The arrival of summer used to mean the smell of burned sausages and charcoal burgers emanating from many a garden across the UK.  Happily, we’ve massively improved on our outdoor cooking skills, around the time that gin has grown again in popularity.   We’re not saying there’s a direct correlation but you never know.

One thing we can say for sure, is just how big a part gin can play in your BBQ, from refreshing drink options to a more direct role…

BBQ Gin marinade Fifty pounds gin photo Jon Tyson
BBQ Gin marinade photo by Jon Tyson

Fifty Pounds flavour profilejuniper, citrus, spice – lends itself surprisingly well to BBQ marinades. 

For lamb or beef, we’d suggest pushing that peppery note. Start with four parts Fifty Pounds Gin to one part extra virgin olive oil. Mix, and toss with one thinly sliced, medium white onion, two cloves of garlic – finely chopped – a handful of chopped parsley and a teaspoon of black peppercorns. Apply over beef or lamb, and leave for at least three hours, ideally overnight. 

Juniper Citrus BBQ sauce

When life gives you lemons, you make lemonade. When life gives you a lot of spent botanicals…

The one by-product of gin production is, typically, some 30-40lbs of used botanicals per batch of gin. Rather brilliantly, these don’t go to waste and, instead, are proving very popular among the chef community.

While some are going quite elaborate with their recycling, if you have access to, say, some of the botanicals used in Fifty Pounds Gin, there are more straightforward approaches too.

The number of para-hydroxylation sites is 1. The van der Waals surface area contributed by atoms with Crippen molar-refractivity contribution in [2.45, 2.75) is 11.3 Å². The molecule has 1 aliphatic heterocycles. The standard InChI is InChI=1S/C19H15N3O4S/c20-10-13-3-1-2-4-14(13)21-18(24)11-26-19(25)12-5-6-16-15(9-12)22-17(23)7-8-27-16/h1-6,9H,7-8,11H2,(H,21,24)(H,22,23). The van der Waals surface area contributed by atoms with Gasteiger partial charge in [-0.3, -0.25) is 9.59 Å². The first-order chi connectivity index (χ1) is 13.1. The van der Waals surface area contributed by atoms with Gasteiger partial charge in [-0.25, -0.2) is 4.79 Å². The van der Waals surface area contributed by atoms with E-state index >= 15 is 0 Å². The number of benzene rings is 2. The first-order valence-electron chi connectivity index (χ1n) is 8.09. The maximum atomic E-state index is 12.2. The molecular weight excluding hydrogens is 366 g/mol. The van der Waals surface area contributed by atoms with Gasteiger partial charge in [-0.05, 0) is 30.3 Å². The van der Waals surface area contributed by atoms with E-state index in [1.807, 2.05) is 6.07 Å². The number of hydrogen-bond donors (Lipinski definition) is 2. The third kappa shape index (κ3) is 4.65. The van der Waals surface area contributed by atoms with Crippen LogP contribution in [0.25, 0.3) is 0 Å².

Put 250mls of ketchup, 100mls of orange juice, 1 tbsp molasses, 100mls of cider vinegar into a saucepan, with 3tbsp juniper, I tablespoon each of coriander seeds, orange and lemon peel, and Grains of Paradise. Cook over a medium heat for 10 minutes and simmer. If it thickens too much, add a splash more orange juice or, indeed, gin.

Classic cocktails also make an interesting starting off point for marinades and sauces – the Red Snapper (a gin-based Bloody Mary) being a fine example.  

Double the basic quantities – 120 ml Fifty Pounds Gin, 480 ml tomato juice, 30 ml freshly squeezed lemon juice – and add to a saucepan, with 100g of dark brown sugar. Stir, bring to a slow simmer and reduce by around a third (for a marinade) or half (for a sauce). Add Tabasco, Worcestershire sauce, celery salt and black pepper to taste.  It makes an excellent marinade for ribs, or chicken.  As a sauce, it can either be slathered on during the cooking process or added at the end. 


The Gimlet too can be adapted for BBQing purposes – this marinade is excellent with fish and chicken. Take 100mls of Fifty Pounds, the zest and juice of two limes, one clove of garlic minced, one teaspoon of paprika, two tablespoons of honey, salt and pepper to taste. Combine, whisk, and marinade. 

Gin, of course, can be used to make a myriad cooling, refreshing drinks.  If you’re spicing up your cooking, something sweet can help balance the heat, such as the Bee’s Knees. 

60ml of Fifty Pounds
1/2tsp of honey – the runnier the better
15ml fresh lemon juice
A splash of water or tonic

Stir the honey into the water/tonic to make a quick syrup. Add to a shaker with the gin, lemon juice and some ice. Shake, strain into a cold cocktail glass.